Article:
Role of the lateral offset: A) Superomedial malposition of the greater tuberosity after a subtubercular varus impacted fracture. Reproduced from [5], with permission.

Every effort should be made to restore this relationship intraoperatively whether by anatomic reconstruction with osteosynthesis (Figure) or during arthroplasty surgery. In the setting of chronic non-union, allograft reconstruction has also been described.[14][15][16]

Restitution of the offset by allograft: A) Coronal CT Scan of a right shoulder. Note the loss of bone from the greater tuberosity. B) Radiograph of the same patient after allograft reconstruction of the humeral head and reinsertion of the rotator cuff. Reproduced from[14], with permission.

Lastly, the head-shaft relationship must be restored. The neck-shaft angle, posterior tilt and retroversion are key factors.[17]

If the above-mentioned key points are not taken into account, or left uncorrected, the sequelae could include malunions that are particularly difficult to treat.


The perfusion of the proximal humerus arises from the anterior and posterior humeral circumflex arteries, themselves terminal branches of the axillary artery (Figure). Due to the location of these vessels in close proximity to the fracture, they can be subject to lesions (Figure). The anterior humeral circumflex artery courses along the inferior border of the subscapularis. The artery gives off an anterolateral ascending branch that courses along the lateral aspect of the bicipital groove before entering the humeral head and becoming the arcuate artery. The anterior humeral circumflex vessel continues postero-laterally to anastomose with the posterior humeral circumflex vessel. The posterior humeral circumflex artery travels with the axillary nerve through the quadrilateral space before it goes on to its anastomosis with the anterior humeral circumflex. It has been believed that the anterolateral branch of the anterior humeral circumflex artery is the main source of perfusion of the humeral head with the posterior vessels only perfusing a small portion of the head. It seems that 64 % of the humeral head blood supply is derived from the posterior humeral circumflex artery and the anterior vessel only accounted for 36 % of the perfusion,[18] This finding and the numerous extraosseous anastomoses that can compensate explain the rather low rate of avascular necrosis. The humeral head have thus the possibility to revascularize after injury. Isolated surgical neck and isolated greater tuberosity fractures have a very low incidence of osteonecrosis as the blood supply to the humeral head is relatively preserved. Four-part fractures have a higher incidence of osteonecrosis than three-part fractures. Four-part fractures with associated dislocation have the highest risk for osteonecrosis.The presence of humeral head ischemia in the acute injury setting is not a predictor of subsequent avascular necrosis. The predictive accuracy of characteristics of humeral head ischemia, from most predictive to least predictive, are: calcar length less than 8 mm, disrupted medial hinge, humeral head angulation more than 45 degrees, and head-split fracture. Hertel et al. evaluated predictors of humeral head ischemia at the time of surgery in a prospective study of 100 intracapsular proximal humerus fractures. They found the most accurate predictive measures of humeral head ischemia, from most accurate to least accurate, were: a calcar length <8 mm, disruption of the medial hinge, basic fracture pattern, displacement of the humeral head >45 degrees, displacement of the tuberosities >10 mm, glenohumeral dislocation and head-split fractures (equally predictive).[19]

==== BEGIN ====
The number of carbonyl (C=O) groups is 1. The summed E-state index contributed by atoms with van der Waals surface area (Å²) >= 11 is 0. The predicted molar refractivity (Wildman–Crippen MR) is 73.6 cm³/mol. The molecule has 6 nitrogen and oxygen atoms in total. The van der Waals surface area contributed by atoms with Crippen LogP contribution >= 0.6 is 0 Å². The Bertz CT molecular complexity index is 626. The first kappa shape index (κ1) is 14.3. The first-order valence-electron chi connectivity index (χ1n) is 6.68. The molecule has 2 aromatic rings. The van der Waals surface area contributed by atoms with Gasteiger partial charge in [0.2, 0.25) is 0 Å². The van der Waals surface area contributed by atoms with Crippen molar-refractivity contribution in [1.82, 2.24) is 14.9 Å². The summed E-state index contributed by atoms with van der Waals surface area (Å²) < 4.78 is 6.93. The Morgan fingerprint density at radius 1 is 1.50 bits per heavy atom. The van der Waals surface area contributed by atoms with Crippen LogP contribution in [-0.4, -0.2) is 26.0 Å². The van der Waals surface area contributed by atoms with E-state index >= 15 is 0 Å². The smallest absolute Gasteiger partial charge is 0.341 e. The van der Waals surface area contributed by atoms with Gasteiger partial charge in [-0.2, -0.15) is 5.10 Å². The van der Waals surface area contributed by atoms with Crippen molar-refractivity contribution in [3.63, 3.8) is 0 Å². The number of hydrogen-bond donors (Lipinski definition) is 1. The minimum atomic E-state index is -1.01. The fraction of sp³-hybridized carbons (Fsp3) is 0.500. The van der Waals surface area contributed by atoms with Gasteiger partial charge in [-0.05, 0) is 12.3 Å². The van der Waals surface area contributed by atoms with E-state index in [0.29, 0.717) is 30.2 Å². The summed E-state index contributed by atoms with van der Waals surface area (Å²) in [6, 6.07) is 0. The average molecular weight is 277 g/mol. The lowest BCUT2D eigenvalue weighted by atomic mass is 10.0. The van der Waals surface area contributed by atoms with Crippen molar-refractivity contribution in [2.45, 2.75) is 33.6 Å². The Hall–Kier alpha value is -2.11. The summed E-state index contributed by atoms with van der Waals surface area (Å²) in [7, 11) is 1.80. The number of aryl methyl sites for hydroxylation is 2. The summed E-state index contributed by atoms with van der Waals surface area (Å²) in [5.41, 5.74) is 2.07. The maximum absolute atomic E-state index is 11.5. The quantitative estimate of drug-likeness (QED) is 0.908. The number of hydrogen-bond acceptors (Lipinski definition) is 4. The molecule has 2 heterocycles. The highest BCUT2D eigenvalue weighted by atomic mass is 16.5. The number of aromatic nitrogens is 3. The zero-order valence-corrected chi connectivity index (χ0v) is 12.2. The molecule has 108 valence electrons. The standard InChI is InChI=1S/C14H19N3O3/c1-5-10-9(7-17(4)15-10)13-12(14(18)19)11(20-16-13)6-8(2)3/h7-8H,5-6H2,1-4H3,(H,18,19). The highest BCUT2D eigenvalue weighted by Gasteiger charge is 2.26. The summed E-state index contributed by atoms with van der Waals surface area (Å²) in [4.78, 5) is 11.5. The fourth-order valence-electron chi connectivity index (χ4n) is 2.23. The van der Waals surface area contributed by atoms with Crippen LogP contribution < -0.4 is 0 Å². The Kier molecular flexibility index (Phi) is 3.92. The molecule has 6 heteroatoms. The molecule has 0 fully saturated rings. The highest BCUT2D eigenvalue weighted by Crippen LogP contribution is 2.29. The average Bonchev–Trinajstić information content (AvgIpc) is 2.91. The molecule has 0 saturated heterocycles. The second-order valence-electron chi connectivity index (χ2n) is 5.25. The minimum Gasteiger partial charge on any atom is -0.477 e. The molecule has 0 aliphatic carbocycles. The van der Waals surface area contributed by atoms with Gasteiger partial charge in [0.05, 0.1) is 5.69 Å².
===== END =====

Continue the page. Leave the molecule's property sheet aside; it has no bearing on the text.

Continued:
The axillary nerve comes off the of the brachial plexus (middle trunk, posterior division, posterior cord) carrying fibers from C5 and C6. The axillary nerve travels through the quadrangular space with the posterior circumflex humeral artery and vein to innervate the teres minor and deltoid muscles and supply sensation over the lateral shoulder. The axillary nerve is located approximately 7 cm from the tip of the acromion.[20]

Types of Fracture and Classification

Codman's Classification

Codman's classification

Neer’s Classification

The classification does not exist. You can ask for it to be created, but consider checking the search results below to see whether the topic is already covered.